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Originally Posted by undercutter View Post
Indonesia is a pain when it comes to withdrawing money from ATM's. The max transaction is 2mm rupiah (200us) and the daily limit is 500 US, Of course there is a fee for every withdrawal. We always carry some cash with us.

Remember the declarable limits for currency would be multiplied by the number of persons on board so 2 people = 20,000, 3 = 30000. In Canada they do not seize the funds they only fine you a paltry amount unless they can prove there is criminal activity involved. I once tried to declare 20k leaving Canada only to be told after an hour at Pearson Airport that there was no one on duty that could complete the paperwork so never mind.

You don't have to declare gold in any country except India that i am aware of so this may be an option although you might have a hard time selling it for full value in some parts of the world.
In most countries, it's only $200-300 USD (or equivilent) from ATMs so Indonesia isn't much different.

Technically, you are correct that it is $10k/person but if a family of 4 shows up with $40k cash, they may decide to hang onto it for you while the verify that someone doesn't actually own $10,001. There is also a principal of "structured" transactions in banking where they consider you in violation if you purposely circumvent the intent. Unfortunately, they often take the guilty until proven innocent approach and hold the money while they sort it out.

As far as taking gold:
- If it's a couple rings and a necklace, they likely won't take issue if it seems reasonable (ie: if you have rappers chain made of links you could run thru the anchor windlass, that might not fly).
- If you are trying to sneak it across the border, it's probably a bit easier as $10k in gold only weighs around a pound (pending the latest rates).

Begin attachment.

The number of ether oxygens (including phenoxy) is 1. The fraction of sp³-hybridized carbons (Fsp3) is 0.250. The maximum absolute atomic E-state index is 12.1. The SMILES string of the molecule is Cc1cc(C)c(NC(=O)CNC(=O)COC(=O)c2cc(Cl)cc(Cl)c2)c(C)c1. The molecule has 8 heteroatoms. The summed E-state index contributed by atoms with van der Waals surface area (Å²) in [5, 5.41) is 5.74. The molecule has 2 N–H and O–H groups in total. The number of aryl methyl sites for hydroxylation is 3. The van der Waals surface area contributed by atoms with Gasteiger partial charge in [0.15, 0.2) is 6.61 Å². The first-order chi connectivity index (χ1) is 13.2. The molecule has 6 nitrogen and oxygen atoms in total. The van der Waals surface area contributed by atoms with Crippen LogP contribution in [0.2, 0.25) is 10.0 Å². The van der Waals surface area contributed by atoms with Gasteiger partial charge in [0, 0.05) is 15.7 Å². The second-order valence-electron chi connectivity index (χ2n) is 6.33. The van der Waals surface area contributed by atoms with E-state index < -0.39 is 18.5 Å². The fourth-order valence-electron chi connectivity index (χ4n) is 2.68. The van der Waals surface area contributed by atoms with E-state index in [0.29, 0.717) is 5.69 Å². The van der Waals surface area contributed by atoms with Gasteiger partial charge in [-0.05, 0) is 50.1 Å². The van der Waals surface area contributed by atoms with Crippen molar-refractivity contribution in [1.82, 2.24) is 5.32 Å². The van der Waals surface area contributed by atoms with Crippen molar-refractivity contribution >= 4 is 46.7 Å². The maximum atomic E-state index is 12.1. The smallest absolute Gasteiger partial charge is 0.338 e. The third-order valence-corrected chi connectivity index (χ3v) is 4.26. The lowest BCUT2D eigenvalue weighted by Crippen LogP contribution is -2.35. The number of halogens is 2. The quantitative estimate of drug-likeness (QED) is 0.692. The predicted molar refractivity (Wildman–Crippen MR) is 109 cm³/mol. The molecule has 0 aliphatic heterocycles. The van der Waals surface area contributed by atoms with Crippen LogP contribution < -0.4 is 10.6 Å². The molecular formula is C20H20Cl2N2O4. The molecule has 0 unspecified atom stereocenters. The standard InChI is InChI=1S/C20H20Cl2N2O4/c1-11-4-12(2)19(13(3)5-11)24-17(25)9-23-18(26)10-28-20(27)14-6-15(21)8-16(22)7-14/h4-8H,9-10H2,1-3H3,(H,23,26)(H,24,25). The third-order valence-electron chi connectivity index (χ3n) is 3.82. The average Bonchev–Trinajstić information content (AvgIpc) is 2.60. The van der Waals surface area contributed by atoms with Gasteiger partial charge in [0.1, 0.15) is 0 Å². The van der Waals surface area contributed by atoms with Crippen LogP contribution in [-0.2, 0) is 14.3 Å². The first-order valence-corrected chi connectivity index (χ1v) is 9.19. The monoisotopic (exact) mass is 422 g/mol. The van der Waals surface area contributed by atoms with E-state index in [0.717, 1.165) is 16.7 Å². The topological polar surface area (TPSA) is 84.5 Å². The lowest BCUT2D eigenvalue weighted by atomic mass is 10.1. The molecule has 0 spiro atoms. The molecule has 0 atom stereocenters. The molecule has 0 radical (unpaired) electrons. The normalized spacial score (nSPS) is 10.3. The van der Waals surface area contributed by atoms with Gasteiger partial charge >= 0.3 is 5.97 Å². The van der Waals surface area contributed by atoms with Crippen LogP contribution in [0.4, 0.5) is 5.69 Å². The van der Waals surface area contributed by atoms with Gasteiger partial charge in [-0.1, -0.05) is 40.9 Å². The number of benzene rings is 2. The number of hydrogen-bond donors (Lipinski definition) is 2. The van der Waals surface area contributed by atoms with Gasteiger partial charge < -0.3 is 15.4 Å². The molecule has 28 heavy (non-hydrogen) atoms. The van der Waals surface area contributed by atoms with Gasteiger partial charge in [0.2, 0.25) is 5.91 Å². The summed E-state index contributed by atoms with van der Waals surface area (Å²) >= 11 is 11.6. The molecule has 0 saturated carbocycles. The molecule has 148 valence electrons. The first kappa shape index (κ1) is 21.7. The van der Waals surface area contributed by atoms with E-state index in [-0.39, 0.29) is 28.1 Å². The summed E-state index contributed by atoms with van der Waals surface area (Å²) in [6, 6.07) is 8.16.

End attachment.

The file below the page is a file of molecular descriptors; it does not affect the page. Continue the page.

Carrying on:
- If you are trying to legitimately bring it in, you either have it in coin form and it's a negotiable monitary instrument and covered the same as cash or you run afoul of comodity export reporting requirements. I think they come into play at around $2500 for the USA. I assume there are similar catches for other countries.
- If it were that easy, all the criminals would simply launder thier money by moving bullion across boarders.
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Old 06-10-2015, 03:25   #51
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Re: Carrying money.

Here is noonsite for Micronesia, which is what got me thinking about it, and I read the same on a guy's blog that went there.

Cash is required for most transactions here. Only in Chuuk is it possible to obtain money using a credit card.
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Old 10-10-2015, 08:35   #52
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Re: Carrying money.

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Originally Posted by belizesailor View Post
Most machines in Central America have a reader that will handle both.

The USA has been glacially slow in adopting chip technology. I first worked on projects using smart cards in the 1980's, but just this past year started receiving new USA cards with chips. About half of my USA cards have converted. My foreign account cards had chips much earlier.
I got a chip-and-pin card a couple of years ago for travel in Europe. Wasn't easy to find in the States. It works most places in Europe, but France is a crap shoot. For France, you really need a chip-and-pin card issued by a French bank.

The new chip cards that are showing up in the States are mostly chip-and-signature cards. Not the same thing as chip-and-pin. Won't work at unattended kiosks, like ticket machines in train stations.

Anyway, here's an article that says chip-and-pin may not be with us long: